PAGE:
So it turns out my son has problems writing. He’s in the second grade and he’s very smart but he is more technically-minded (like his old man) and these abstract, liberal-arts type of classes confuse him. What is the correct answer to “Write about flowers”? There is none and that’s the problem. He wants there to be a correct answer and since his mind is filled with possibilities he never decides on a single answer and ends up not doing his work.
I should have been helping him with this sooner but it turns out I’m too wrapped up in my daily to-do list to notice that my son’s in trouble. This isn’t a lament, it’s just my nature. I like to fix problems, not feel. In my mind he was doing well at school except for the one little problem of writing; no big deal. He’s smart, he can figure it out.
What set me over the top is the news that not only was my son in danger of not going to the gifted classes but that he might have to repeat the 2nd grade because of his lack of completed writing assignments.
I’ve never repeated a grade in my life. I was always a smart kid and my kid is just as smart, if not smarter. That time that I got kicked out of college (and that other time) wasn’t because I was dumb, I was just learning the piano that year… and playing a lot of Street Fighter. A lot of Street Fighter. See the new one yet?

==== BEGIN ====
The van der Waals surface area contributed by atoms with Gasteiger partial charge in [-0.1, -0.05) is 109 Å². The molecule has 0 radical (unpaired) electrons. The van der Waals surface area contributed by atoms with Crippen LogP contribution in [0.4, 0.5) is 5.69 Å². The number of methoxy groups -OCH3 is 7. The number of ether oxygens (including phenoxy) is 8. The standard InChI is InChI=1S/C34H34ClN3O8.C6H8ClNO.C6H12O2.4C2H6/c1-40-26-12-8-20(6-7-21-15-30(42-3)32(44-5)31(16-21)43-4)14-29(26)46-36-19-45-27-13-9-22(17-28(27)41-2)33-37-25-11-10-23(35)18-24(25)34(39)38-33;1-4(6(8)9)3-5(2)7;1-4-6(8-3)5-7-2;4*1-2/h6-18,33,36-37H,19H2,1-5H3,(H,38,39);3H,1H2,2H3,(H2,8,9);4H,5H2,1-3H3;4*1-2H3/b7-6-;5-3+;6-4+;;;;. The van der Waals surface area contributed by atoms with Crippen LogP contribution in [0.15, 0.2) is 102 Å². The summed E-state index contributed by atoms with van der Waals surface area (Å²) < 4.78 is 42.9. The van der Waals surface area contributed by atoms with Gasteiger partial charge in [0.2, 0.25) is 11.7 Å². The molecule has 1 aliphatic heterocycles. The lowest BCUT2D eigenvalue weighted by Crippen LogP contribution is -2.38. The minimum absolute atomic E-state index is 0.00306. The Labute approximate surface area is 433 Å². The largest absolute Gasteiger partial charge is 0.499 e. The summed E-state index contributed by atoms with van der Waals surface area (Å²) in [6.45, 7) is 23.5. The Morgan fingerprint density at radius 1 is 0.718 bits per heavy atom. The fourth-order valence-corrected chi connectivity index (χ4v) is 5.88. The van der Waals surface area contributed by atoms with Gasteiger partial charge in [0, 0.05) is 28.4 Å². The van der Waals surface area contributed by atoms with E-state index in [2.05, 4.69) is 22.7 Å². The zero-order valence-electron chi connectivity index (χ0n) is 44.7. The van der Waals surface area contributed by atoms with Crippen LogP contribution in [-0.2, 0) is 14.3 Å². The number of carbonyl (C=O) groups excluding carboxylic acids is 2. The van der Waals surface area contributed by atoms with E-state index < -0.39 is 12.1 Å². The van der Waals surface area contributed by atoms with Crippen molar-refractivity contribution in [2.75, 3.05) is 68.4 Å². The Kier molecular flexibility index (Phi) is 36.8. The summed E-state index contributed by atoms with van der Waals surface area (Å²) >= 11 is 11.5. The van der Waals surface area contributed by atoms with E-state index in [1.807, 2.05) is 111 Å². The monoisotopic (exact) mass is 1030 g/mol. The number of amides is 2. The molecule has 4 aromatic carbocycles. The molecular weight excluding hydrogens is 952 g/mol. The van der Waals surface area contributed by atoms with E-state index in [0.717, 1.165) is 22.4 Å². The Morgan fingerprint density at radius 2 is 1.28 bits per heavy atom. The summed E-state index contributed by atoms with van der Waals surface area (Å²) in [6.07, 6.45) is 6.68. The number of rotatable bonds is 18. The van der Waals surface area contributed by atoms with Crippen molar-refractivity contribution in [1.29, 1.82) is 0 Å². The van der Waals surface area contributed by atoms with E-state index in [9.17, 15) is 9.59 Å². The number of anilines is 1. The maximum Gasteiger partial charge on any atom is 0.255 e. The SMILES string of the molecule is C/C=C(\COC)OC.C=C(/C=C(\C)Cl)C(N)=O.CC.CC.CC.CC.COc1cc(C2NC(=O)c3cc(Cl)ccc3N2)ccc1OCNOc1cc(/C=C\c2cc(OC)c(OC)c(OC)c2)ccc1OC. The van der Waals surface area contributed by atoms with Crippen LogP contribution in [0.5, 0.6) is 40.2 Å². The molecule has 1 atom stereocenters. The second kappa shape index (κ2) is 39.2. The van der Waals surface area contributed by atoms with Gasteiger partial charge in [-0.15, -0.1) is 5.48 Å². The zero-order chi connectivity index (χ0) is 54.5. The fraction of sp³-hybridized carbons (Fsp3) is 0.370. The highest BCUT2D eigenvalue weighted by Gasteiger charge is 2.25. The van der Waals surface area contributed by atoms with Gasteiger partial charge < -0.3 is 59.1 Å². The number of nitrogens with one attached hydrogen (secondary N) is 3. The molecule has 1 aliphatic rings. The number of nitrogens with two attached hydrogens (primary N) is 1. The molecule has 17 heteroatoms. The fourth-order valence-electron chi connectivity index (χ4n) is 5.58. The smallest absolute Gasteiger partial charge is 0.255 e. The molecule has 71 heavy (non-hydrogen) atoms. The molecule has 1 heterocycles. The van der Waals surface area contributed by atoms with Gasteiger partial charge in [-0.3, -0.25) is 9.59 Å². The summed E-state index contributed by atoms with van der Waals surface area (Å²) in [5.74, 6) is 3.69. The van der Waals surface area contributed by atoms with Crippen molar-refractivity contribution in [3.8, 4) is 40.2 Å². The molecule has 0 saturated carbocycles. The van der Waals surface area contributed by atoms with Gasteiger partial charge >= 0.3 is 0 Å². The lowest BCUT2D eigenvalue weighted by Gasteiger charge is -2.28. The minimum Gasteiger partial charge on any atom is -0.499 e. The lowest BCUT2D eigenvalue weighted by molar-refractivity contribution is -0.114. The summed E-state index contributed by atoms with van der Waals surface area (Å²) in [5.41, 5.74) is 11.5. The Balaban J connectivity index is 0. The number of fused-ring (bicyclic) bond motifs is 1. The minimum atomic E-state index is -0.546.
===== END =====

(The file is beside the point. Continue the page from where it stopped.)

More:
With the tenacity of a broke-ass photographer air-dropped into the middle of a celebrity-ridden Beverly Hills neighborhood, I set upon my son with a long conversation. I hit him upside his head with the Socratic method; explaining to him that there was a reason he didn’t like writing and that we were going to figure it out. I framed it like a machine to which we were missing the manual; you just have to try things until you figure out what works.
I kept asking questions and he kept answering them. We figured out he didn’t like writing mostly because it was something in which he had little interest and he also didn’t know how to do it. I decided that he should write a paper that night. The topic ended up being baseball. I kept on again with the questions. “Why baseball?” “What do you like about it?” I tried to get him to write down his opinions instead of instructions on how to do something (again, abstract vs. technical). He started to get the hang of it slowly, needed direction at times and finally had a full page of content to show me. I was very proud.
The take-away here is that
- I need to keep up with his weak areas at school because I understand what challenges he has
- Writing, and the fine arts in general, can be deconstructed so that a technical person can approach them.
- I discovered a little more about why I wanted to blog in the first place, besides “getting the hang of it”. I want to be able to stay connected to the part of me that wants to write things down. Way too often my job involves writing technical documents that have very little in the way of opinion; and anybody that knows me knows that I am not without opinion….